How to Ask for – and Receive – LinkedIn Recommendations that Count

pen and paperRecommendations on LinkedIn are wonderful. 

If you are searching for that next job or that next level in your career, they provide instant referrals from coworkers and past associates.  For those building a business, they allow potential customers to read reviews from your current or former clients.

LinkedIn even makes it easy in providing a form complete with script.

Often there is hesitancy in requesting a recommendation because it might feel as though you are bragging in asking for one.  There is no other way I can say this: get over it – there is a reason that that feature is listed on LinkedIn.  It is valuable!

Even if you send out several recommendations, you might find that you are not receiving much of a response, or the responses do not speak to your value. 

And this brings us to the point of today’s blog: how to write recommendations that make it easier for your contacts to complete while highlighting the value you wish to promote about yourself.

Receiving the general, “I’m sending this to ask you for a brief recommendation of my work that I can include on my LinkedIn profile” recommendation request can either strike fear into the recipient’s heart or leave them completely incapable of responding.

From the Receiver’s Side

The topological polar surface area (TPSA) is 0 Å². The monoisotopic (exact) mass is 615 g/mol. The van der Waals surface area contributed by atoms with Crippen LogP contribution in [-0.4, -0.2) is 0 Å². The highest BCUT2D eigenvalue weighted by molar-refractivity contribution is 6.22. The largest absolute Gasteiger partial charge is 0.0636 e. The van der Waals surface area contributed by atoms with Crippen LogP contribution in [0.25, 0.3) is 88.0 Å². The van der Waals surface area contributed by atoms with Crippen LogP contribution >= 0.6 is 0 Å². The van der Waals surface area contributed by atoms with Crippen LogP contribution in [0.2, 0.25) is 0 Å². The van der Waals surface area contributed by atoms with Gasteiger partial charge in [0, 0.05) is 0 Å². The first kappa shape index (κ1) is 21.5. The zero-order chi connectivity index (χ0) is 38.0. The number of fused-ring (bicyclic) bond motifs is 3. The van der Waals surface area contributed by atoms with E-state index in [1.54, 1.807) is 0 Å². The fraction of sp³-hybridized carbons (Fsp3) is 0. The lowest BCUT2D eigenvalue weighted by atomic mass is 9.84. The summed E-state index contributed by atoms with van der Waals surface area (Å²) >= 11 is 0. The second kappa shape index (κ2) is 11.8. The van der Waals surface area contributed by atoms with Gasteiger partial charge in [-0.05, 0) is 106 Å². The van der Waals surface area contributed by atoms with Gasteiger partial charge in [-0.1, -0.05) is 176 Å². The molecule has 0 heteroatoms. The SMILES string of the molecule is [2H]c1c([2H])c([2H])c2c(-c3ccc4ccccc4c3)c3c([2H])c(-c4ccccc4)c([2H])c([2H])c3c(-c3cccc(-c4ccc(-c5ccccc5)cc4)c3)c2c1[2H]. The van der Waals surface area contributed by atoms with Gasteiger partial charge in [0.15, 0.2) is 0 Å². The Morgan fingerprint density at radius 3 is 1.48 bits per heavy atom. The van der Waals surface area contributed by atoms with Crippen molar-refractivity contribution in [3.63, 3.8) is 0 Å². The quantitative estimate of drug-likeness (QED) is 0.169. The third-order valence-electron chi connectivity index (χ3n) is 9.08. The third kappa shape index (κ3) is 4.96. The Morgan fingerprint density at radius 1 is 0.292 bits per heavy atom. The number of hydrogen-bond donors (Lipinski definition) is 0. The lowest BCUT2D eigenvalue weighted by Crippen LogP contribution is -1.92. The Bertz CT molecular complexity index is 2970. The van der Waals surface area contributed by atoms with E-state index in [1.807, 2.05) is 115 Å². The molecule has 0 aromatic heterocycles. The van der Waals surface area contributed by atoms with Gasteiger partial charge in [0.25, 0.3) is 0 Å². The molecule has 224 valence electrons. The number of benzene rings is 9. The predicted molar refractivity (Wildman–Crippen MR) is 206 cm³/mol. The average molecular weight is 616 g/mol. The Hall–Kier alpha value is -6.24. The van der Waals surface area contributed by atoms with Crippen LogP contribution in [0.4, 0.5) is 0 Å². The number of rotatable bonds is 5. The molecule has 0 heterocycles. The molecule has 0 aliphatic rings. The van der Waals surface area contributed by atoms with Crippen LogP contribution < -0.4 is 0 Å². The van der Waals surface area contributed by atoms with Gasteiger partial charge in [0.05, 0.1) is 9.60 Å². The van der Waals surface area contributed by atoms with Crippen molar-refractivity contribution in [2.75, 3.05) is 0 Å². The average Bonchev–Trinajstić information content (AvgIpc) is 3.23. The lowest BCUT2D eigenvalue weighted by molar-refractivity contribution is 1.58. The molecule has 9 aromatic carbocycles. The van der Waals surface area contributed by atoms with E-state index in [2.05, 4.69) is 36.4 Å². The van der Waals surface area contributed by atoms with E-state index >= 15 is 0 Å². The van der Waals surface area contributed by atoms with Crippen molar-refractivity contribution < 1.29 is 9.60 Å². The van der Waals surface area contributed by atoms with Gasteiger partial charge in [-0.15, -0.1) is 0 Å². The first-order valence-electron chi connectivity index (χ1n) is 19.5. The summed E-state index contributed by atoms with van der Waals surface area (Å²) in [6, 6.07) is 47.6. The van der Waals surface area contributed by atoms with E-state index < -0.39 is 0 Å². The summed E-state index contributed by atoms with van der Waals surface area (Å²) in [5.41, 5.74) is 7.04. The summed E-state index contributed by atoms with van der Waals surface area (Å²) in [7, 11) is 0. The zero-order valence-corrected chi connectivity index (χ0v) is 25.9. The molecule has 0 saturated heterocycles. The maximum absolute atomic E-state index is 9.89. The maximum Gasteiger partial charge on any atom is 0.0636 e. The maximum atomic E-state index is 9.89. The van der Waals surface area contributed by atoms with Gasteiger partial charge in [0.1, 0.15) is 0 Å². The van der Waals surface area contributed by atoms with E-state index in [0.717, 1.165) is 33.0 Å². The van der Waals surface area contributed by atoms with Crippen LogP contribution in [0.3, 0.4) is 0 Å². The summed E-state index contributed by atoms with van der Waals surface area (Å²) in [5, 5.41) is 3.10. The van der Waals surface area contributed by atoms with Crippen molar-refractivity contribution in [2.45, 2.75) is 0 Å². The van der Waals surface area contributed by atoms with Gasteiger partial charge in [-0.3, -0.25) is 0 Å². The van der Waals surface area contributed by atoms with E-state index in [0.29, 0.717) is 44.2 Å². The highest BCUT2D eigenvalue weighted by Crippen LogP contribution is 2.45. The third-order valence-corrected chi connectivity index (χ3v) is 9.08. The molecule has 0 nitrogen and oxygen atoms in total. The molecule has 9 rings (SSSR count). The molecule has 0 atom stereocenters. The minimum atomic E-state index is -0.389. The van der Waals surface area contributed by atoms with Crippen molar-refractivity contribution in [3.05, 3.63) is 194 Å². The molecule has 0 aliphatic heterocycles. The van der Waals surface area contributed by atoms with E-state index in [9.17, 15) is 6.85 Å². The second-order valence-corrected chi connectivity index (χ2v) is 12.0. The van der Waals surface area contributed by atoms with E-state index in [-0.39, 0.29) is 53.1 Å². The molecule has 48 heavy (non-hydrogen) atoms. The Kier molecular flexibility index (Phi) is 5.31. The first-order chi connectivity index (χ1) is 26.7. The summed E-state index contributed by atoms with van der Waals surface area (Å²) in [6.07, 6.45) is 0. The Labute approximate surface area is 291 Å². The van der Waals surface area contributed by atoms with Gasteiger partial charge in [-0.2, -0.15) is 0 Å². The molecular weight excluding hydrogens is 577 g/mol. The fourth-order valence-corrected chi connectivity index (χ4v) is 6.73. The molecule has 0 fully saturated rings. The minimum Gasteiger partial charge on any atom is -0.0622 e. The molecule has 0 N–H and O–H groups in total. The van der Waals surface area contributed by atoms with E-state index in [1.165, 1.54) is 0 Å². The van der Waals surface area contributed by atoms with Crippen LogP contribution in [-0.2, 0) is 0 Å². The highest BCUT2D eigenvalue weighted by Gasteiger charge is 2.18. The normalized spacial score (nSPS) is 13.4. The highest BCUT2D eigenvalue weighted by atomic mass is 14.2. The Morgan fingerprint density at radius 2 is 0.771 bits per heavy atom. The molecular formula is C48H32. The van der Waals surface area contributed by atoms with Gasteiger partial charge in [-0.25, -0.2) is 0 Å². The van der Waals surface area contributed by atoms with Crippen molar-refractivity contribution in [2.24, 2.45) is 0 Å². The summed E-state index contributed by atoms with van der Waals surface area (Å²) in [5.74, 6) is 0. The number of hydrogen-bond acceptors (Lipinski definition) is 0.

That statement is too broad.  If you give someone too much room to think or navigate they will normally end up not taking any action at all.  We need rules, parameters, expectations or even just a hint of an idea of what you want.

In giving a recommendation, we do not want to get it wrong.

If you are in transition and looking for recommendations to boost the skills, abilities and qualities that you are selling to prospective employers then please, tell me what you need.

It may feel pushy or odd in helping direct your contact for a recommendation, but it is the best thing you can do.

Tell me what you are looking for and, if I feel qualified to speak to it, I will.

I had a good friend who is job searching send me a general request.  Since this is a good friend I took the time to send him a message back and ask, “What would you like me to speak to in the recommendation?  What would help you in the job search?”

He responded, “Whatever you want.”

We worked together several years ago so I do know him and his work.  However, I do not want to go on about some quality or trait that he did if that is not what he is selling in his current job search.  I do not want it to be irrelevant.  I want it to help him.

Since he has still not defined it for me, it still sits in my inbox.  Poor, lonely request being ignored because I have not been given any direction.

Example of a Recommendation when Job Searching

“I am in the process of searching for my next opportunity.  I am looking to remain in the FGH industry where I can really utilize my abilities in A, B, and C in the role of LMN or QRS.  As you and I had worked together at XYZ Company and you are familiar with my abilities in A, B and C, I am writing to ask if you could write a recommendation for me about these traits.  If you have any questions please feel free to contact me.  Thank you in advance for your assistance, I appreciate your time in writing a recommendation.”